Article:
One thing to keep in mind: A single long and flowing story that incorporates all of the characters seems to work better than a series of bullet-points, such as "Hoover Dam has a STORE." "Hoover Dam has ELECTRICITY." "Hoover Dam has SPOTS," etc.
Each Chinese character should be a smaller part of a larger story. This also makes it easier to "expand" each story when you need to learn new Chinese characters.

The one flaw (Although I would argue that it is minor in significance) is that this system of reading memorization does not include memorization of tones. I have tried memorizing the tone AND the reading for quite some time, but none of the mnemonic efforts bore fruit, just a haze of noisy images that I could never recall with clarity. Even though I did not deliberately try to memorize tones, I had no problems recalling the appropriate tone when I spoke words that I had memorized (Using the ChinaTown/KanjiTown method). Why is this? I am no scientist, but I postulate that my brain treats tones in a similar way it treats sense stress in English or Japanese.

In English, there are certain syllables that are stressed. One does not say "memoRIZE" or "meMORize," but the word is stressed "MEMorize." Japanese is similar. The greeting "konnichi wa," is not stressed "konNIchi wa," or "konniCHI wa," but "KONnichi WA." I did not realize that I had adopted the correct pattern of sense stress of Japanese until I noticed incorrect uses of sense stress when spoken by other foreigners (I recall thinking "That doesn't sound right"). I do not think TONES are minor in significance, but the need to deliberately memorize them does not seem necessary; I highly doubt correctly recalling tones will be very problematic to the point that it requires another 1,500 flashcards to "patch up." I will update you on my progress.

Now that "ChinaTown" is complete (At least until Heisig releases a second book), it is quite easy to learn new vocabulary words. How? Simply learn new words as combinations of keywords: 手机 (Cell Phone) is "Hand - Machine." How do you pronounce it? Well, "Hand" is located in Tokyo Tower (Shou) and "Machine" is located in a big metropolitan area I visited while in Japan (Ji). So that's got to be "shou ji." I already know the correct tones for 手机 because I have used the characters in other words before, so it is not too difficult know how to properly stress the word (Shou3ji1).
词典 is WORD - CANON or "dictionary" (ci2dian3)
"Ci" is the boat from the popular Playstation 2 game "Metal Gear Solid 2" and "dian" is "Hoover Dam," as described above.

In the end, learning new vocabulary feels like stringing together quotes from a personal movie collection; the more words you learn, the more those mnemonic "movies" stick in your brain. Learning new words, reading, even guessing at words you haven't learned yet are enjoyable journeys as you explore a giant mnemonic landscape. Like building a bridge, it takes time, but in the end the benefits are immense and gratifying.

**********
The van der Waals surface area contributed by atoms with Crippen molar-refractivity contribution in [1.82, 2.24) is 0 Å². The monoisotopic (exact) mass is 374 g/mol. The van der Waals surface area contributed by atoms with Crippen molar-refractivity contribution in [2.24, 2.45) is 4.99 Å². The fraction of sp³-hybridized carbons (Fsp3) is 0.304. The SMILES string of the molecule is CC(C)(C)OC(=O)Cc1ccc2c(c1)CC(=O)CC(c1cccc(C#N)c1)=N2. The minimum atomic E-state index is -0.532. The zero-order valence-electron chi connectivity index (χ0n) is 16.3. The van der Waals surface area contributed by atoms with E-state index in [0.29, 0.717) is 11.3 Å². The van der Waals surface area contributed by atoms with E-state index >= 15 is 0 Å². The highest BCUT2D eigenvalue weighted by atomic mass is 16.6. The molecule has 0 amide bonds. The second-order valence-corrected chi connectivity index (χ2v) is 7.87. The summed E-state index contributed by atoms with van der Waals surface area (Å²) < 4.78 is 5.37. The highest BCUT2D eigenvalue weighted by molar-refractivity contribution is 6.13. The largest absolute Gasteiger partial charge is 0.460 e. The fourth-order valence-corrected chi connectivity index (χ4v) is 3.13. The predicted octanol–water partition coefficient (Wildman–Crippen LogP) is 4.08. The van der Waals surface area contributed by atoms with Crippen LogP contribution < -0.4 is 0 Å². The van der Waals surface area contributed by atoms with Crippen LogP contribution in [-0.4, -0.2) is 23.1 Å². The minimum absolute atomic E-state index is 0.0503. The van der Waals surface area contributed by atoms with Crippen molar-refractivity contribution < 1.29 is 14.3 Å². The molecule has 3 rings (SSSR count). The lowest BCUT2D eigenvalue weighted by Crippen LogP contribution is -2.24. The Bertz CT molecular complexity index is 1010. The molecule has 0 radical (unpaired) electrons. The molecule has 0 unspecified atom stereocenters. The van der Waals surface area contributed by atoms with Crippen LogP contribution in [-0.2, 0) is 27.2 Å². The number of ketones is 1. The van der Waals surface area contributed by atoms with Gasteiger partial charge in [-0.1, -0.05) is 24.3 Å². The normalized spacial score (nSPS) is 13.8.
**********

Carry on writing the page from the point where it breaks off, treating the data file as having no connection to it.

Along those lines, I remember the kanji section in the JLPT (Japanese Language Proficiency Test). A number of the kanji test questions consisted of four different characters, each differing slightly from the other (Usually by only a few strokes). As I looked at each kanji, as if talking to them I would say "OK, you're in the desert, you're at the lighthouse, you're at the zoo and you're in downtown Tokyo. The correct answer is clearly x, because it's at the lighthouse." I easily breezed through the kanji section with much time to spare, all because I knew the kanji and their distinct meanings and locations so well. I'm starting to feel the same way about Chinese; and since Chinese is more dependent more on characters than Japanese (And Chinese characters usually have just ONE way of reading it), I have a feeling that my Chinese proficiency will greatly increase from now on.
When there is something worth updating, I'll post something.

(I just hit 50,000 flashcards in my Supermemo database. Yay for numbers!)
Also, here is a song by Jonsi (The singer in the Icelandic band "Sigur Ros"):

UPDATE: I just got a response from the author of Remembering the Hanzi. Right now "Remembering the Hanzi 2" is over 80% finished, and hopefully it will be completed over the summer of this year. Therefore, while I might learn the readings of a few significant characters, I will wait until the new book to "take the jump" to 3,000 characters.